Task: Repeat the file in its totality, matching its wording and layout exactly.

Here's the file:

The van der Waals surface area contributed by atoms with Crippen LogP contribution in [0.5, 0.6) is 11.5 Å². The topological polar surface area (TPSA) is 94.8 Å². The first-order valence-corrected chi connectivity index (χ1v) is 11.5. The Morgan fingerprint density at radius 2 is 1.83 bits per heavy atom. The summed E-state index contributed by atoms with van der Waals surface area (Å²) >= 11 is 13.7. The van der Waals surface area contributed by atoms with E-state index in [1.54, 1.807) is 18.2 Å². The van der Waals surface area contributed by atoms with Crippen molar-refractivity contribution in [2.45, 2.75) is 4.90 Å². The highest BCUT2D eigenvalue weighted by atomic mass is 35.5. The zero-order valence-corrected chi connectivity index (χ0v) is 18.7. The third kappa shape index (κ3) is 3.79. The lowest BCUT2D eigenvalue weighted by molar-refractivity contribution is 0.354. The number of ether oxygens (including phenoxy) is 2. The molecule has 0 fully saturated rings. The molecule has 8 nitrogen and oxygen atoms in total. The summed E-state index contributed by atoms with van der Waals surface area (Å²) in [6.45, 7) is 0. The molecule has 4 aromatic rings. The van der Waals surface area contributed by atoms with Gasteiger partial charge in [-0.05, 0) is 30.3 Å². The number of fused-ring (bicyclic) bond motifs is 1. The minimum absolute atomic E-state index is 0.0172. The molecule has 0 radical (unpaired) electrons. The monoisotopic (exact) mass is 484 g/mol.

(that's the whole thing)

The van der Waals surface area contributed by atoms with Crippen LogP contribution in [0.5, 0.6) is 11.5 Å². The topological polar surface area (TPSA) is 94.8 Å². The first-order valence-corrected chi connectivity index (χ1v) is 11.5. The Morgan fingerprint density at radius 2 is 1.83 bits per heavy atom. The summed E-state index contributed by atoms with van der Waals surface area (Å²) >= 11 is 13.7. The van der Waals surface area contributed by atoms with E-state index in [1.54, 1.807) is 18.2 Å². The van der Waals surface area contributed by atoms with Crippen molar-refractivity contribution in [2.45, 2.75) is 4.90 Å². The highest BCUT2D eigenvalue weighted by atomic mass is 35.5. The zero-order valence-corrected chi connectivity index (χ0v) is 18.7. The third kappa shape index (κ3) is 3.79. The lowest BCUT2D eigenvalue weighted by molar-refractivity contribution is 0.354. The number of ether oxygens (including phenoxy) is 2. The molecule has 0 fully saturated rings. The molecule has 8 nitrogen and oxygen atoms in total. The summed E-state index contributed by atoms with van der Waals surface area (Å²) in [6.45, 7) is 0. The molecule has 4 aromatic rings. The van der Waals surface area contributed by atoms with Gasteiger partial charge in [-0.05, 0) is 30.3 Å². The number of fused-ring (bicyclic) bond motifs is 1. The minimum absolute atomic E-state index is 0.0172. The molecule has 0 radical (unpaired) electrons. The monoisotopic (exact) mass is 484 g/mol.